Although early feminists like Elizabeth Cady Stanton had long been friendly to the abolitionist cause, they split with Douglass over his support of the 15th Amendment, which guaranteed the right to vote regardless of race but explicitly limited the right to men. Douglass supported female suffrage, but believed that holding out for a gender‐neutral amendment would doom the chances of black suffrage.
In 1884, Douglass married a white woman, Helen Pitts, and 5 years later was appointed ambassador to Haiti by President Benjamin Harrison. The end of Reconstruction, however, brought on a national withdrawal from efforts at establishing racial equality, and Douglass would never again hold such a high office. He became increasingly embittered as the nation turned away from the cause of racial equality.
Douglass was a strong supporter of private property rights and free markets, although he did make some exceptions. He insisted that former slaves learn trades and become self‐reliant, and he opposed Charles Sumner’s plan to confiscate southern plantation lands for redistribution to former slaves. He fervently opposed labor unions that barred blacks from admission, and he denounced many proposals for government aid to former slaves because the aid would constitute a badge of inferiority. “The black man is said to be unfortunate,” Douglass explained.
He is so … but I affirm that the broadest and bitterest of the black man’s misfortunes is the fact that he is everywhere regarded and treated as an exception to the principles and maxims which apply to other men.… Necessity is said to be the plea of tyrants. The alleged inferiority of the oppressed is also the plea of tyrants.… Under its paralyzing touch all manly aspirations and self‐reliance die out and the smitten race comes almost to assent to the justice of their own degradation.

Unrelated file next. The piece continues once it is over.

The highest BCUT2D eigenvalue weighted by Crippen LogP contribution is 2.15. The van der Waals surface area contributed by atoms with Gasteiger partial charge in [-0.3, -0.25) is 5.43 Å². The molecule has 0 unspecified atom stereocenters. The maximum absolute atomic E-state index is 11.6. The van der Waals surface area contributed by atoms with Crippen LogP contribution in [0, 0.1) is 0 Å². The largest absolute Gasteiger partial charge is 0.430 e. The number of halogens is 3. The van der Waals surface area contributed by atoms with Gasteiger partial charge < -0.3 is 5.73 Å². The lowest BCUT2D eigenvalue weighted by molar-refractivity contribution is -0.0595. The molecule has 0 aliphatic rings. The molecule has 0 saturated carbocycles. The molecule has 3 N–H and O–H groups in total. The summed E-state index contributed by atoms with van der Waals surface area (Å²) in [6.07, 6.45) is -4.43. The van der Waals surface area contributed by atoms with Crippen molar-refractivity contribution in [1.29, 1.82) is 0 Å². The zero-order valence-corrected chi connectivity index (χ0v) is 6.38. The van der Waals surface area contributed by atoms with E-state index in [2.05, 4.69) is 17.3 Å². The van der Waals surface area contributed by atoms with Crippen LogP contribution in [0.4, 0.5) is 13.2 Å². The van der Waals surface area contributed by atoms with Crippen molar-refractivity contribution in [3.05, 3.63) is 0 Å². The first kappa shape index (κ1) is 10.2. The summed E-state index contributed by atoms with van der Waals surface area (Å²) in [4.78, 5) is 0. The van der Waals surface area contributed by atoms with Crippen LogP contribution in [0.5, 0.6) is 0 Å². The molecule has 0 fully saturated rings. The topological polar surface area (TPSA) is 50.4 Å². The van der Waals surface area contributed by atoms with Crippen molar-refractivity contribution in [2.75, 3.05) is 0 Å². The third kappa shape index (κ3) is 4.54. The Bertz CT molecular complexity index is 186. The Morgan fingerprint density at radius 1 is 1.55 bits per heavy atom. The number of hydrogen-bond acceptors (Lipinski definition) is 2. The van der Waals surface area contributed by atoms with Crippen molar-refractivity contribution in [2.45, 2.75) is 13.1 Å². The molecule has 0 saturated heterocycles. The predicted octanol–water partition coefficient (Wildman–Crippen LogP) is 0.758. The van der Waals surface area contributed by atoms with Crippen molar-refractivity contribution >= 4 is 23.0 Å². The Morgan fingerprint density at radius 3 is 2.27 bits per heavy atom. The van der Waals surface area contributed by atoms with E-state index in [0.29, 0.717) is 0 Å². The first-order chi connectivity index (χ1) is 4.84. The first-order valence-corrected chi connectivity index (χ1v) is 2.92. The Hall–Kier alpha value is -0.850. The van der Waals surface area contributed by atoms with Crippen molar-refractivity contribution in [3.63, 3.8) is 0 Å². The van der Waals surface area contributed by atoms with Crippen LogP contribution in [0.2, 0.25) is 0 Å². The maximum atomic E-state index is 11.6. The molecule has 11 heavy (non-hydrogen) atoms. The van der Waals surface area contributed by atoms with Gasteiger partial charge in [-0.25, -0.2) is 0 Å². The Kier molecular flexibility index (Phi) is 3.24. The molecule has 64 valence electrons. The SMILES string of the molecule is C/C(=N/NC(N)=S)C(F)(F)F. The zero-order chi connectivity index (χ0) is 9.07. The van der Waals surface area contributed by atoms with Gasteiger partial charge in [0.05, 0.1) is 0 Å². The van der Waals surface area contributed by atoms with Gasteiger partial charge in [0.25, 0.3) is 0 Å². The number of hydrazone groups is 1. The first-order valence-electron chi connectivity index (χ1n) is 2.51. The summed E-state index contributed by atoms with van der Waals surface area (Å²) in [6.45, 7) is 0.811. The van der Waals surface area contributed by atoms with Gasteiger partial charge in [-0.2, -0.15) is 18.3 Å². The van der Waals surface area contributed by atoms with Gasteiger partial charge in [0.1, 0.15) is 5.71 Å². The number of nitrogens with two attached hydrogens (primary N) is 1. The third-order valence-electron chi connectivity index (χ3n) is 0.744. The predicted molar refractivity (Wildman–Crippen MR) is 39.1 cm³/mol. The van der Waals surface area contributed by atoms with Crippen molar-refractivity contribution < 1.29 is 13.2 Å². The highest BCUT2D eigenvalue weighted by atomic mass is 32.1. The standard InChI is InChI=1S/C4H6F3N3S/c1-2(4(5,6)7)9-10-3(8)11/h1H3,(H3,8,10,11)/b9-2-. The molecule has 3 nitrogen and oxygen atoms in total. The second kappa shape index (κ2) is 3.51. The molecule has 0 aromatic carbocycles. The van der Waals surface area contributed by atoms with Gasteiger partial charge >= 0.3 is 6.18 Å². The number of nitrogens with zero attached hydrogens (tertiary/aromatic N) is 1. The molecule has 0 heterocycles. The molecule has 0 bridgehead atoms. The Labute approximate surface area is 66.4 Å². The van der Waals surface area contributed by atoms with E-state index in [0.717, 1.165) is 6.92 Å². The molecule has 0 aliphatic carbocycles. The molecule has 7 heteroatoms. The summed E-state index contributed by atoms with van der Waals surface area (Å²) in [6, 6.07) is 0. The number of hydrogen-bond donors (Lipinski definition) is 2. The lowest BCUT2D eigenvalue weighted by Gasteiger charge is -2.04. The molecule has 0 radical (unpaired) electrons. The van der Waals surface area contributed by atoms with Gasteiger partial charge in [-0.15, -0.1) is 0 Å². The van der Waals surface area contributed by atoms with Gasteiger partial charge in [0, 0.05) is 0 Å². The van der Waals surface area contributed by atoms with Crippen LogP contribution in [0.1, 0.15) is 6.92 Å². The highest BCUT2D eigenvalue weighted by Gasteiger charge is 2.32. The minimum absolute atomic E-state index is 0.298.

Blacks were “not only confronted by open foes, but [also] assailed in the guise of sympathy and friendship and presented as objects of pity.” Government paternalism would undermine the self‐respect blacks needed to break free of their second‐class status. “No People that has solely depended upon foreign aid, or rather, upon the efforts of those, in any way identified with the oppressor … ever stood forth in the attitude of freedom.” But Douglass did endorse some aid programs, including the Freedman’s Bureau, and he objected to sharecropping arrangements and the payment of wages through certificates redeemable only in company stores. These, he complained, perpetuated a system worse than slavery, in which the rights of blacks were respected de jure, but ignored de facto. Late in his life, he complained that “so‐called emancipation” was a fraud and that black sharecroppers were paid low wages, legally prohibited from moving away in search of higher pay, and frequently lynched with impunity.
In old age, Douglass took on a number of protégés, including anti‐lynching crusader Ida Wells and educational reformer Booker T. Washington, who wrote one of the first biographies of Douglass. A story tells of Douglass being approached by a young man who asked what he should do with his life. “Agitate, agitate, agitate,” Douglass replied.
Foner, Philip, and Yuval Taylor, eds. Frederick Douglass: Selected Speeches and Writings. Chicago: Lawrence Hill Books, 1999.
Gates, Henry Louis, ed. Douglass: Autobiographies. New York: Library of America, 1994.
Martin, Waldo E. The Mind of Frederick Douglass. Chapel Hill: University of North Carolina Press, 1984.
Mayer, Henry. All on Fire: William Lloyd Garrison and the Abolition of Slavery. New York: St. Martin’s, 1998.
McFeely, William. Frederick Douglass. New York: W. W. Norton, 1992.
Quarles, Benjamin. Frederick Douglass. New York: Da Capo, 1997.